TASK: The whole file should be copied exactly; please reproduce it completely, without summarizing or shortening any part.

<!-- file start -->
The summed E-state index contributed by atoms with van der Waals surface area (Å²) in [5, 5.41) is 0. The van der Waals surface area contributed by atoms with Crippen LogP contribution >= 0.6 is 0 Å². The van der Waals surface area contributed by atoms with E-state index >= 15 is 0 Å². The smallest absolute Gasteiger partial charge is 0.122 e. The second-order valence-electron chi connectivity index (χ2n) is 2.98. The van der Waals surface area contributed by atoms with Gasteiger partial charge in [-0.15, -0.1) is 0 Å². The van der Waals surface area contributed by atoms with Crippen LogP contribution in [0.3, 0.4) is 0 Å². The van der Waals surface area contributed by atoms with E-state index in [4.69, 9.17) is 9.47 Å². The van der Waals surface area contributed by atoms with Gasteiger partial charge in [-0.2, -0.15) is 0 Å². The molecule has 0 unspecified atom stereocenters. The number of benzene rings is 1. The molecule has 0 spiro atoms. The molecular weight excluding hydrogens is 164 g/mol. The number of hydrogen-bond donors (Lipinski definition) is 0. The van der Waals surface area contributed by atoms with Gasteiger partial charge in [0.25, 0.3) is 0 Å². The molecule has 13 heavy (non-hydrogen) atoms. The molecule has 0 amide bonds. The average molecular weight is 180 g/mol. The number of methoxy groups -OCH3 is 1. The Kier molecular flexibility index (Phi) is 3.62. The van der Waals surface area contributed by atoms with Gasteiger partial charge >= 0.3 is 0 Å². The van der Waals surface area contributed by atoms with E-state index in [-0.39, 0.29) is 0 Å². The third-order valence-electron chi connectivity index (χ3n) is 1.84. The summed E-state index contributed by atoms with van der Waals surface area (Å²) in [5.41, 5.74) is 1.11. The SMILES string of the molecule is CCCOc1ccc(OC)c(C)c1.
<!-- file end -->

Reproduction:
The summed E-state index contributed by atoms with van der Waals surface area (Å²) in [5, 5.41) is 0. The van der Waals surface area contributed by atoms with Crippen LogP contribution >= 0.6 is 0 Å². The van der Waals surface area contributed by atoms with E-state index >= 15 is 0 Å². The smallest absolute Gasteiger partial charge is 0.122 e. The second-order valence-electron chi connectivity index (χ2n) is 2.98. The van der Waals surface area contributed by atoms with Gasteiger partial charge in [-0.15, -0.1) is 0 Å². The van der Waals surface area contributed by atoms with Crippen LogP contribution in [0.3, 0.4) is 0 Å². The van der Waals surface area contributed by atoms with E-state index in [4.69, 9.17) is 9.47 Å². The van der Waals surface area contributed by atoms with Gasteiger partial charge in [-0.2, -0.15) is 0 Å². The molecule has 0 unspecified atom stereocenters. The number of benzene rings is 1. The molecule has 0 spiro atoms. The molecular weight excluding hydrogens is 164 g/mol. The number of hydrogen-bond donors (Lipinski definition) is 0. The van der Waals surface area contributed by atoms with Gasteiger partial charge in [0.25, 0.3) is 0 Å². The molecule has 13 heavy (non-hydrogen) atoms. The molecule has 0 amide bonds. The average molecular weight is 180 g/mol. The number of methoxy groups -OCH3 is 1. The Kier molecular flexibility index (Phi) is 3.62. The van der Waals surface area contributed by atoms with Gasteiger partial charge >= 0.3 is 0 Å². The van der Waals surface area contributed by atoms with E-state index in [-0.39, 0.29) is 0 Å². The third-order valence-electron chi connectivity index (χ3n) is 1.84. The summed E-state index contributed by atoms with van der Waals surface area (Å²) in [5.41, 5.74) is 1.11. The SMILES string of the molecule is CCCOc1ccc(OC)c(C)c1.